Immunocompromised people are more vulnerable to infections, and since the immune system plays a role in defending the body from bacterial, fungal, parasitic and viral infections, this puts them at a higher risk for complications, one of which is sepsis.
Primary sepsis, or the body’s extreme response to an infection, appears in about 60% of Vibrio cases. People with certain illnesses ― including people with chronic liver disease, diabetes, cancer, renal disease, HIV or other immunocompromised conditions ― can more easily get sepsis, which can rapidly lead to tissue damage and organ failure if left untreated. Infections can progress rapidly when symptoms are severe. When gastrointestinal symptoms are completely absent — which happens in about 10 to 15% of people with the infection — cases of sepsis and death are minimal.
If you’re an oyster fan, there are ways to reduce your risk.
Almost all of Vibrio infections stem from eating raw or uncooked oysters. As a result, several regulations have been placed to reduce risk through sanitation. The National Shellfish Sanitation Program, recognized by the Food and Drug Administration, ensures that shellfish-producing states are following safety guidelines, including certification, handling and process procedures.
However, harvesting regulations do not eliminate the risk of Vibrio. As a result, shellfish states are providing customers with warning about infection risk. You may be able to find these on seafood packaging and menus.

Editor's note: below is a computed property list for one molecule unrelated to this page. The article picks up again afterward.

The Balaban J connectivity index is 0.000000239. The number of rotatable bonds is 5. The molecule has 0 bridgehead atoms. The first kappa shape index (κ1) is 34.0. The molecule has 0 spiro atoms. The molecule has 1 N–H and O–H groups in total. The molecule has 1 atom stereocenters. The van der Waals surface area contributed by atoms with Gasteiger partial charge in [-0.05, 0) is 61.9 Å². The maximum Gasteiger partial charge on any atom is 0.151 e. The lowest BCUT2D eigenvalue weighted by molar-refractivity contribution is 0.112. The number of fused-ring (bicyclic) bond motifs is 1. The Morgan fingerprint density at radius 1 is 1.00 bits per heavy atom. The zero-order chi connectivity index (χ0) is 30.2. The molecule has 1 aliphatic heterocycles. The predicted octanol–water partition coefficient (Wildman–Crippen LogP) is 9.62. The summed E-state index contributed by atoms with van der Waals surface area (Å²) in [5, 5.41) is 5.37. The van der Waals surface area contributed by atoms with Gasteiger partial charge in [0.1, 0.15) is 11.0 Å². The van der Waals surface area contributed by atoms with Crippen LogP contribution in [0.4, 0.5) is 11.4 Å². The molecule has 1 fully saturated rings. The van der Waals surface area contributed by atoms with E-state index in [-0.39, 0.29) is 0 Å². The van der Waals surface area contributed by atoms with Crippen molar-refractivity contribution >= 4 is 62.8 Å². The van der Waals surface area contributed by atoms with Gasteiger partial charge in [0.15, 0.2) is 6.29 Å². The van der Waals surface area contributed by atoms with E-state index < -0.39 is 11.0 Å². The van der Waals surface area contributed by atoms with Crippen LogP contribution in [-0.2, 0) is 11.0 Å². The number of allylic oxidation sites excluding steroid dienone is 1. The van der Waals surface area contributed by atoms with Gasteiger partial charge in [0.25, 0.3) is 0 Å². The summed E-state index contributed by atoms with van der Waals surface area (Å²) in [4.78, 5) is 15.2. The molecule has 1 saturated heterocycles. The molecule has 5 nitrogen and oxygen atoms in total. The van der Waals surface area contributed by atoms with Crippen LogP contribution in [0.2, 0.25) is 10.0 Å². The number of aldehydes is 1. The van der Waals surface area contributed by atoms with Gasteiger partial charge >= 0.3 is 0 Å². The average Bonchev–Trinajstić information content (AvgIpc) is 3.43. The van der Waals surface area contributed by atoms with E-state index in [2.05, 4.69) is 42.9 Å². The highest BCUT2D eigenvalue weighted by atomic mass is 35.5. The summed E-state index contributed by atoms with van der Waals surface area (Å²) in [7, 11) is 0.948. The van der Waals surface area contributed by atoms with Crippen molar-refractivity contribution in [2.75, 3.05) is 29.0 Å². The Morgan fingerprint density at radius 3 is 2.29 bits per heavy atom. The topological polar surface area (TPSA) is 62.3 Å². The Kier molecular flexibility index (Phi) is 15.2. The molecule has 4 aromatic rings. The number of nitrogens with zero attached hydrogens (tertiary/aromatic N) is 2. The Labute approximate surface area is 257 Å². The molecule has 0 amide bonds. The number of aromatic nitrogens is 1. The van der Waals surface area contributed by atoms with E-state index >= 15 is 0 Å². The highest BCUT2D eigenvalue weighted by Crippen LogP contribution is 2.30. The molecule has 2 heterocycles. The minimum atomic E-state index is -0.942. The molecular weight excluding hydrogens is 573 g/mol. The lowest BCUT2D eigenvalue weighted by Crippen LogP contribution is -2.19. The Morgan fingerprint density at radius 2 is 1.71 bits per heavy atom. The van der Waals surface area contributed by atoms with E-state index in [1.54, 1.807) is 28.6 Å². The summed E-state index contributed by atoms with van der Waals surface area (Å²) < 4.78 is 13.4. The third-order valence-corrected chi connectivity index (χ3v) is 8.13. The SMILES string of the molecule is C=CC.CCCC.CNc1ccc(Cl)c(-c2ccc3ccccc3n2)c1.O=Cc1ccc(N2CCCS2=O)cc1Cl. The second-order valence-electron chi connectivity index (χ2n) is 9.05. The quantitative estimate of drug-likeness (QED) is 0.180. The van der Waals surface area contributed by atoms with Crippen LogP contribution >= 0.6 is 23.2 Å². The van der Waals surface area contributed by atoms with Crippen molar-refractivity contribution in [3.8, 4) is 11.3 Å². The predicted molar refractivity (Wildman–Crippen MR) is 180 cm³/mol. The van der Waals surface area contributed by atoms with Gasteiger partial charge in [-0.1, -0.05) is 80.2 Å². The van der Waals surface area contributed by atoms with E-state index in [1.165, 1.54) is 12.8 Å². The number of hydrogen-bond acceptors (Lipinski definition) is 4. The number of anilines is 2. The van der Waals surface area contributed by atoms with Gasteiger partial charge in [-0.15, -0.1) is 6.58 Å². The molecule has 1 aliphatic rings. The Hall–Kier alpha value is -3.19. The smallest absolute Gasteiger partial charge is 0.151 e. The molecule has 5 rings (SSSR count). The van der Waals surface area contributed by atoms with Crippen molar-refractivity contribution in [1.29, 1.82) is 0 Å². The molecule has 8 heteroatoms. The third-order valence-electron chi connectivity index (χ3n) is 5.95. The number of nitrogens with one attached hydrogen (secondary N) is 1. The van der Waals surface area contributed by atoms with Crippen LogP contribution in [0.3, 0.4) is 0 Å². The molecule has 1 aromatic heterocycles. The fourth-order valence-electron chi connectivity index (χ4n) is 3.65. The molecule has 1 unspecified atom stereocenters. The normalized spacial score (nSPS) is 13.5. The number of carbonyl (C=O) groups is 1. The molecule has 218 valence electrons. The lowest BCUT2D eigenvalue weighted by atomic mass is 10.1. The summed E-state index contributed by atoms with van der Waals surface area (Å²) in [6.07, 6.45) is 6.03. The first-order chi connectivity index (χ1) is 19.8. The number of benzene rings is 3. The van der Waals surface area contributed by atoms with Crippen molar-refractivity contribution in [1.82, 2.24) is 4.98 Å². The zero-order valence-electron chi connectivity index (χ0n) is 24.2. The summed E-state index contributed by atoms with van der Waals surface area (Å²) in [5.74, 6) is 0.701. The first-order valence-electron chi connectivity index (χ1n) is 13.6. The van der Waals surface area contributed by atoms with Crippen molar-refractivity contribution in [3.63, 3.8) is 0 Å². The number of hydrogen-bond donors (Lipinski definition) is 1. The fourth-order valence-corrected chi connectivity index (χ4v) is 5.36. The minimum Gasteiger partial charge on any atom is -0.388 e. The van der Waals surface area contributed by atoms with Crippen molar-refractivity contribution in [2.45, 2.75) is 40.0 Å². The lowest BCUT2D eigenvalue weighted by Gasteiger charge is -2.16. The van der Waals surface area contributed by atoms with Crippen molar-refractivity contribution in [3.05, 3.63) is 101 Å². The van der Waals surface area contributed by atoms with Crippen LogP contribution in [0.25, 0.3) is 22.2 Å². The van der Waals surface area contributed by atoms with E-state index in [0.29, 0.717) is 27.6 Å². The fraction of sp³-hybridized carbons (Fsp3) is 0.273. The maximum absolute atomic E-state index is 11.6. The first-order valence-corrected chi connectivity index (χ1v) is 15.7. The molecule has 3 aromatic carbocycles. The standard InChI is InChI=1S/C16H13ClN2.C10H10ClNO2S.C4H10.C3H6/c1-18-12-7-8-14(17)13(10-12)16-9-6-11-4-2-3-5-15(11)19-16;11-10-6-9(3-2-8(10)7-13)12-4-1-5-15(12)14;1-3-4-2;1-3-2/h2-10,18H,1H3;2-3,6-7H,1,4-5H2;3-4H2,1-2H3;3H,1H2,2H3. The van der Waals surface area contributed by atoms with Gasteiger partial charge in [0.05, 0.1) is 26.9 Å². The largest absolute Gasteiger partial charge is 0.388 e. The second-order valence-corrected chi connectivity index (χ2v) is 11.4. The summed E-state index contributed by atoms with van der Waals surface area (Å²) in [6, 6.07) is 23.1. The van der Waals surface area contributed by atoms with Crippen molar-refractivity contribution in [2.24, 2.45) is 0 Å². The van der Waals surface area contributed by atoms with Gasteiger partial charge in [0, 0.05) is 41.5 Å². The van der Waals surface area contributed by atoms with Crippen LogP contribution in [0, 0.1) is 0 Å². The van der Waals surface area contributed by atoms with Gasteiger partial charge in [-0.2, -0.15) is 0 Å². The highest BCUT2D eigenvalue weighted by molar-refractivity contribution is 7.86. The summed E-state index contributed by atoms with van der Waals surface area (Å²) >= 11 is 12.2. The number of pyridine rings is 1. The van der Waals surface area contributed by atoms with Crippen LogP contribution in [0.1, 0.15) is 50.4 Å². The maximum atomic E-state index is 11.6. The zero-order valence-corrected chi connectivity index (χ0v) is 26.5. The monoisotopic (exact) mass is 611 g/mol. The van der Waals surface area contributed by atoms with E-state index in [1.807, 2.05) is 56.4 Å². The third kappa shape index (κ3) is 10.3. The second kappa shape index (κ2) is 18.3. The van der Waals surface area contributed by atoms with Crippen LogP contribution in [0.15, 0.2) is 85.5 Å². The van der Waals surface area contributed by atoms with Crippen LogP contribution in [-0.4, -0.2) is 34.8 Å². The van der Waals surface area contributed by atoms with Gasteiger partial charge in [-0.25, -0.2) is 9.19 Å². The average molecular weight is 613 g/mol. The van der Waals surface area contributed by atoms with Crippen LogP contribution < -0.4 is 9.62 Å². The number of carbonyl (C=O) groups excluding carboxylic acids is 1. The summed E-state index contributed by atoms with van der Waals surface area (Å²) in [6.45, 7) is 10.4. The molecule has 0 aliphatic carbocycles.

Christina Z. (who asked to keep her full name private for her job), a third-generation seafood industry professional and a seafood wholesale distributor, told HuffPost that eating oysters, whether from a grocery store or a high-end restaurant, doesn’t change how the seafood is prepared. In a viral video she posted on TikTok, she shared that she would never eat raw shellfish.
“As long as the oyster is eaten raw, the risk remains the same. Restaurants and grocery stores are both held to high standards to responsibly buy from reputable distributors and maintain the cold chain preventing any spoilage,” Christina said. “However, the preparation method to reduce the risk is key. Raw/uncooked oysters will always present the highest risk. If oysters are a must, opt for them steamed or baked.”
If you’re going to eat oysters, it’s important to take note as to how the shellfish was prepared and where it comes from.
“Some safe seafood practices I would recommend is to buy most of your seafood flash frozen at sea if available,” Christina said. “This maintains the integrity and peak freshness of the seafood, kills any living parasites and prevents the conditions needed for bacterial growth after the catch. However, if you do buy fresh, make sure to buy from a reputable monger who can tell you when the seafood was caught, and consume within one to two days after your purchase.”
All coastal waters contain Vibrio bacteria. However, infections from Vibrio species are on the rise, and as mentioned, climate change can increase cases.
“Most bacteria relevant for human disease love warmth, and they need it to proliferate. Vibrio already likes heat. It lives in warm, coastal seawater,” Morticia said. “As those waters get warmer because of a warming planet and climate change, they’re not going to only grow to higher numbers in that water, they’re also going to spread to new places as oceans that were once on the colder side become more temperate.”
There’s always a risk associated with eating raw oysters, Sullivan said. However, preventing consequences can start with preparation, knowing where your oysters come from, and recognizing symptoms of infection.